Thursday, April 23, 2020

What Might Have Been

I had some fun with my proposal yesterday that we band together and take advantage of the supposed fire sale price to purchase the Mets. John from Albany, who writes at Mack's Mets, left a comment asking me if I remembered back when Wilpon and Doubleday bought the team back in 1980 that there was another group of fans that were involved in the bidding.

I honestly don't remember this. I was 21 at the time and basically falling in love with every girl that let me get past first base, and really didn't pay as much attention to the off the field stuff. I spent some time on Google trying to find some info on this, but came up empty. It's fascinating to think of the Mets with some sort of Green Bay Packers type of ownership.

I did find a couple of interesting pieces to share on the 1980 sale. This one on Barstool Sports was a nice summary of the January 1980 sale and the events leading up to it.  A couple of thoughts from that one:

First, I forgot that Fred Wilpon's initial stake in the Mets was only 1%. The piece also summarizes how the sale of Doubleday and Company in 1986 basically allowed Wilpon to get a 50% share of the club and eventually take full control in 2002. I can't help wonder how much better shape the club would have been in had Doubleday continued on as the majority owner.  We'll never know, but the Mets went on a clear, predominantly downhill trajectory during period that coincided with Wilpon's rise. Doubleday was more of a hands-off, behind the scenes guy - the kind of owner I hope for now.

The second is that the $21 million dollar purchase price 40 years ago was a record for a baseball franchise. That number seems so laughably quaint now, but the rise in franchise value over the years has undoubtedly contributed to the high costs of attending games in person and the disappearance of baseball on free TV and the rise of cable regional sports networks like SNY.

The other great link I wanted to share was this one from that has a long, detailed look at the history of the Mets ownership from the birth of the franchise through 2017. Really good stuff here if you're looking for a good, long read to kill some social distancing imposed free time.

Thanks to John from Albany for leading me down this road this morning.  John has a nice post on Mack's Mets on his composite of Mets prospect lists that also will also entertain and divert you today.

I'll be back later with the regular post from today.  Enjoy some good Mets reading and, of course, stay well.


Note: Some time after I posted this I noticed that I made a mistake in the original post. I wrote that I was 18 when the sale went down, but I was actually 21. As much as I would love to lop 3 years off my age, in the service of honesty I've corrected the error. The part about most of my interest being in girls still held true those three years later, I was just a bit more successful in my pursuits at that point.

 Follow me on Twitter @MikeSteffanos


  1. I remember Del Webb and Dan Topping selling the Yankees to CBS in the mid '60s for $10 million, and then CBS selling just a few years later to George Steinbrenner for the same amount. I believe the most recent Forbes valuation, before Coronavirus, was $3.5 billion, and the average team's valuation is over $1 billion. the amazing return aside, think about who could buy a team back in the '50s. one of my all time favorite books is the autobiography of Bill Veeck "Veeck As In Wreck." Bill (not that I ever had the privilege of meeting him, but he always said Mr. Veeck was his father, he was Bill) owned, among other teams, the 1954 Cleveland Indians and the 1959 Chicago White Sox, the only 2 teams to defeat the Yanks for the AL pennant between 1949 and 1964. the reason that I'm bringing this up was at that time, all teams were worth single digit Millions, not Billions, and when Bill wanted to buy a team, he'd leverage his home, and get together some friends to come up with the funds needed. guess today, if you don't have the money yourself, you'd need Warren Buffet or Bill Gates as a friend.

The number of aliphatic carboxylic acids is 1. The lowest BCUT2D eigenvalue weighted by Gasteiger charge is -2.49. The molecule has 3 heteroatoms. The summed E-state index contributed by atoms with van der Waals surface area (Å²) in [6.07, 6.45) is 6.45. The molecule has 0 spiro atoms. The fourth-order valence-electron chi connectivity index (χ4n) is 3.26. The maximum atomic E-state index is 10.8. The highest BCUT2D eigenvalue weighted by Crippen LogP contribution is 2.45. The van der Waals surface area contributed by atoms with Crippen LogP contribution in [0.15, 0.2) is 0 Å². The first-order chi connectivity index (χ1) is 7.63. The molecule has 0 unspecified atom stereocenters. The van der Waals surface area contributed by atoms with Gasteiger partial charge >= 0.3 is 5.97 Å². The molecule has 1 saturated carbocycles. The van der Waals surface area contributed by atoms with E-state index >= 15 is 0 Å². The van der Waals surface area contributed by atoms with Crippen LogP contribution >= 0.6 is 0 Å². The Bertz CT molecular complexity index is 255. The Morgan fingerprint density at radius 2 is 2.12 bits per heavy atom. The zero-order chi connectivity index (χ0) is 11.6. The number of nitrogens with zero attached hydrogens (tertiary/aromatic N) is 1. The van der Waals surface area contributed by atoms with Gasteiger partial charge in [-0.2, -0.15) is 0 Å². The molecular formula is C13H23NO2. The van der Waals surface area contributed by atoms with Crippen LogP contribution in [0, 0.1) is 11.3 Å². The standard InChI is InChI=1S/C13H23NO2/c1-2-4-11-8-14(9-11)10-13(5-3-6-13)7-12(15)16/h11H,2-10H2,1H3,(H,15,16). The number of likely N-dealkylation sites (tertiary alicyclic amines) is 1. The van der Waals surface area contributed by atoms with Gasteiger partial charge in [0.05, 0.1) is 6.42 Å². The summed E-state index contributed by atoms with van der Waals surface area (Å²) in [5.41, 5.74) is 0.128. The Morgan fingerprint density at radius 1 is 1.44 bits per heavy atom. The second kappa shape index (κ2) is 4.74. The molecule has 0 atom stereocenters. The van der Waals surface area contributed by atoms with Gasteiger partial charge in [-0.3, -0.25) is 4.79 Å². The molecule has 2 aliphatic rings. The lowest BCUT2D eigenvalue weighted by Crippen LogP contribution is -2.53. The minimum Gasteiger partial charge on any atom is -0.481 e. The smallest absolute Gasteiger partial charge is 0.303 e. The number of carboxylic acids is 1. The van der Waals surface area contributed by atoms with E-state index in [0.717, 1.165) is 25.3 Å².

1. I remember reading about Veeck. He was quite the character. Baseball has lost a lot of character with all of the bland corporate ownership.

      I remember Ralph Kiner talking about playing for Branch Rickey when he owned the Pirates. The one that still makes me smile was that Rickey didn't want to give Ralph a raise after his 50 HR a season because the team finished last.

      Thanks for the great comment

  2. Mike,

    As Ralph would tell the story, Branch told him "We can finish last without you."

    Have been trying to find the backup to my 1980's memory about fans trying to buy the Mets. No luck so far. I have have to wait until the library re-opens and check out the micro-fish files. Do they still have those?

    One of the sources I checked without results was Jack Lang's great 25 year Mets History book. One day I will find the story.

    1. I'll tell you what, if anyone from that group is still around that would be a fascinating interview. I'd love to know what their plans were if they had the winning bid.


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